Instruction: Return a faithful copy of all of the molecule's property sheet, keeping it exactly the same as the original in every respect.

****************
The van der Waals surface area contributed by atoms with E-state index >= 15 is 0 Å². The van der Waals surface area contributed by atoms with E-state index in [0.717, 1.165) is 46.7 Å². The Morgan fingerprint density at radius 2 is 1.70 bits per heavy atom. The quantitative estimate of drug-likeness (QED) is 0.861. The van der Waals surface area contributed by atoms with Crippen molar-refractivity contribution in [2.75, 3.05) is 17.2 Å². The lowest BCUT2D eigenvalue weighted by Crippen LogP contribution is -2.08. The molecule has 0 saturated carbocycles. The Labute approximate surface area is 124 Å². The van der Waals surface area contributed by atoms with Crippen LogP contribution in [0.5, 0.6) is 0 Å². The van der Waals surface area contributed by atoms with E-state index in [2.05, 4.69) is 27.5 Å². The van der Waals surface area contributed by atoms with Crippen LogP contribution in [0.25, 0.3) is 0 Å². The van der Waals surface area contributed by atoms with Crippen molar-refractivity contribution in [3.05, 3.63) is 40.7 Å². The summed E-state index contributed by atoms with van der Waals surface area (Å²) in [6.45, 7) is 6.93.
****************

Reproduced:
The van der Waals surface area contributed by atoms with E-state index >= 15 is 0 Å². The van der Waals surface area contributed by atoms with E-state index in [0.717, 1.165) is 46.7 Å². The Morgan fingerprint density at radius 2 is 1.70 bits per heavy atom. The quantitative estimate of drug-likeness (QED) is 0.861. The van der Waals surface area contributed by atoms with Crippen molar-refractivity contribution in [2.75, 3.05) is 17.2 Å². The lowest BCUT2D eigenvalue weighted by Crippen LogP contribution is -2.08. The molecule has 0 saturated carbocycles. The Labute approximate surface area is 124 Å². The van der Waals surface area contributed by atoms with Crippen LogP contribution in [0.5, 0.6) is 0 Å². The van der Waals surface area contributed by atoms with E-state index in [2.05, 4.69) is 27.5 Å². The van der Waals surface area contributed by atoms with Crippen LogP contribution in [0.25, 0.3) is 0 Å². The van der Waals surface area contributed by atoms with Crippen molar-refractivity contribution in [3.05, 3.63) is 40.7 Å². The summed E-state index contributed by atoms with van der Waals surface area (Å²) in [6.45, 7) is 6.93.